Increasing transparency of businesses broadband speeds – Ofcom’s voluntary Code of Practice for ISPs comes into force

Increasing transparency of businesses broadband speeds – Ofcom’s voluntary Code of Practice for ISPs comes into force

Under the new voluntary Ofcom Code, Internet Service Providers commit to give businesses “clearer, more accurate and transparent information on broadband speeds before they sign up to a contract”. If the promised upload and download speeds fall below the guaranteed levels, businesses will be able to leave their contract with no penalties. The Code was launched earlier this year but comes into force today.

In June 2015, Ofcom launched an action plan for improving broadband services that are available to UK small and medium businesses. In a study commissioned by Ofcom in 2014, SMEs were generally found to be uncertain about tariffs and offers of broadband contracts, partly because of the complexity of the communication services they require and a lack of in-house expertise. 20% of SMEs were found to be dissatisfied with their fixed-line connection speeds, a figure which has now decreased as according to a recent survey, an average of 77% of UK businesses are satisfied with their broadband speed, reliability and value for money.

To help address remaining SMEs’ concerns, Ofcom took steps to improve the accessibility of small businesses communications services by expanding their business portal (providing practical to businesses) and continuing to monitor switching behaviours by SMEs. As part of this action plan, Ofcom developed with industry over the past few months a Businesses Broadband Speed Code of Practice similar to the voluntary Broadband Speeds Code covering residential contracts.

Matthew Evans, CEO of the BSG, said “This is another demonstration of the commitment of ISPs to provide clear and accurate information to their customers, whether they are businesses or residential consumers. We are all working hard to better understand the connectivity requirements of smaller businesses in order to ensure that all UK companies can take advantage of the benefits of increased digital adoption”.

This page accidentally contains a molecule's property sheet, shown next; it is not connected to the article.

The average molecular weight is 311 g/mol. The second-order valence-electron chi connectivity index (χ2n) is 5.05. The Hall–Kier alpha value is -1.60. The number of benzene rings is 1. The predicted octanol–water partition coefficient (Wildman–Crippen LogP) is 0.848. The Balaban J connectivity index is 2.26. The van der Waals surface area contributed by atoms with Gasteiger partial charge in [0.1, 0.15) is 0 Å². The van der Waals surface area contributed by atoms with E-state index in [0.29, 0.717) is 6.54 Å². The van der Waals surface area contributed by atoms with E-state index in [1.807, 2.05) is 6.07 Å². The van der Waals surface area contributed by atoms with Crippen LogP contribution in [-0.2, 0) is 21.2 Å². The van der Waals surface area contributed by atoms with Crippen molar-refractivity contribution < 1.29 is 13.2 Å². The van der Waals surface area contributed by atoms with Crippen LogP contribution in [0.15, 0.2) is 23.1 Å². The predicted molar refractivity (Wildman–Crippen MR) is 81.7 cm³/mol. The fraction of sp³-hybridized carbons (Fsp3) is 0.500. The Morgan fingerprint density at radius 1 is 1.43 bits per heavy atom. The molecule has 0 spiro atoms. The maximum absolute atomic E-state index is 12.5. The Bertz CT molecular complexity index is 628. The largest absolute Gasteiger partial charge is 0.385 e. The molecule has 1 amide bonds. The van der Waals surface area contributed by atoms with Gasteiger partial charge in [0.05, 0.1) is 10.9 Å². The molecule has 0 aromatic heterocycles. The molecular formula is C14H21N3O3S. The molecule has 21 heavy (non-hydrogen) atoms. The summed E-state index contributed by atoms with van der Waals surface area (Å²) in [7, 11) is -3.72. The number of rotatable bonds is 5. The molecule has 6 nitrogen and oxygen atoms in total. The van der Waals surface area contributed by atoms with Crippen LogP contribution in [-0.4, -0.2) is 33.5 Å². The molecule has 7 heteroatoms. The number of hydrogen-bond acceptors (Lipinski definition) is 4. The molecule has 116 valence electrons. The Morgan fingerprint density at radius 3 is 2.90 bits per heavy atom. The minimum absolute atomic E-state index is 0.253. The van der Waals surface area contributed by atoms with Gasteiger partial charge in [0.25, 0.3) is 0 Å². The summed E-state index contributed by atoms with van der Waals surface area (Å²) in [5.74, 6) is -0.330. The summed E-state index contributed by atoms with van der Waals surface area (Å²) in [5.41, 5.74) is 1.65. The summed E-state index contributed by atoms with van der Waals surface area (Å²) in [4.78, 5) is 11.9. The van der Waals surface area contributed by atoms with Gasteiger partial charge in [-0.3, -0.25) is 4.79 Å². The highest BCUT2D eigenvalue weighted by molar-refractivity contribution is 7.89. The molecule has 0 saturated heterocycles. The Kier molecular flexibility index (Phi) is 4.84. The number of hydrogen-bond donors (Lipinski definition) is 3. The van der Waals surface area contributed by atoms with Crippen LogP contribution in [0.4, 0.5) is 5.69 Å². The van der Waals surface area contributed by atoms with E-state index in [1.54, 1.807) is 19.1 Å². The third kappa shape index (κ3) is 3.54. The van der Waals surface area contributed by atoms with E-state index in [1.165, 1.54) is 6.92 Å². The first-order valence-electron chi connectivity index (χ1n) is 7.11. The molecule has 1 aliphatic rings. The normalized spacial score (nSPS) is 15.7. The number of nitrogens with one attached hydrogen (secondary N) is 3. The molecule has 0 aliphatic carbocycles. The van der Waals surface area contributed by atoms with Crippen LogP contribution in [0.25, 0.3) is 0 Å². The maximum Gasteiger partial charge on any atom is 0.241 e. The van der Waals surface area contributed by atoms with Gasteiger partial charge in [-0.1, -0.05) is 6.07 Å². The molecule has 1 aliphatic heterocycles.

The new voluntary Business Code of Practice was launched on 26 January 2016 and commit signatories to:

  • provide businesses with an accurate estimate of their expected upload and download speeds when signing up
  • manage their business customers’ speed-related problems effectively, and offer them the right to exit their contract without penalty if speeds fall below the minimum guaranteed level;
  • give additional relevant speeds information at the point of sale (for example, how the provider manages internet traffic on its network, and how this might affect a customer’s speed);
  • provide further detailed speeds information in writing to the customer after the sale.

Current signatories include seven of the UK’s specialist broadband providers for businesses: BT Business, Daisy Communications, KCOM, TalkTalk Business, Virgin Media, XLN and Zen. Together, they provide a service to around two third of SMEs who have standard broadband.

The BSG published a study into small businesses’ connectivity requirements last year building on previous primary research.

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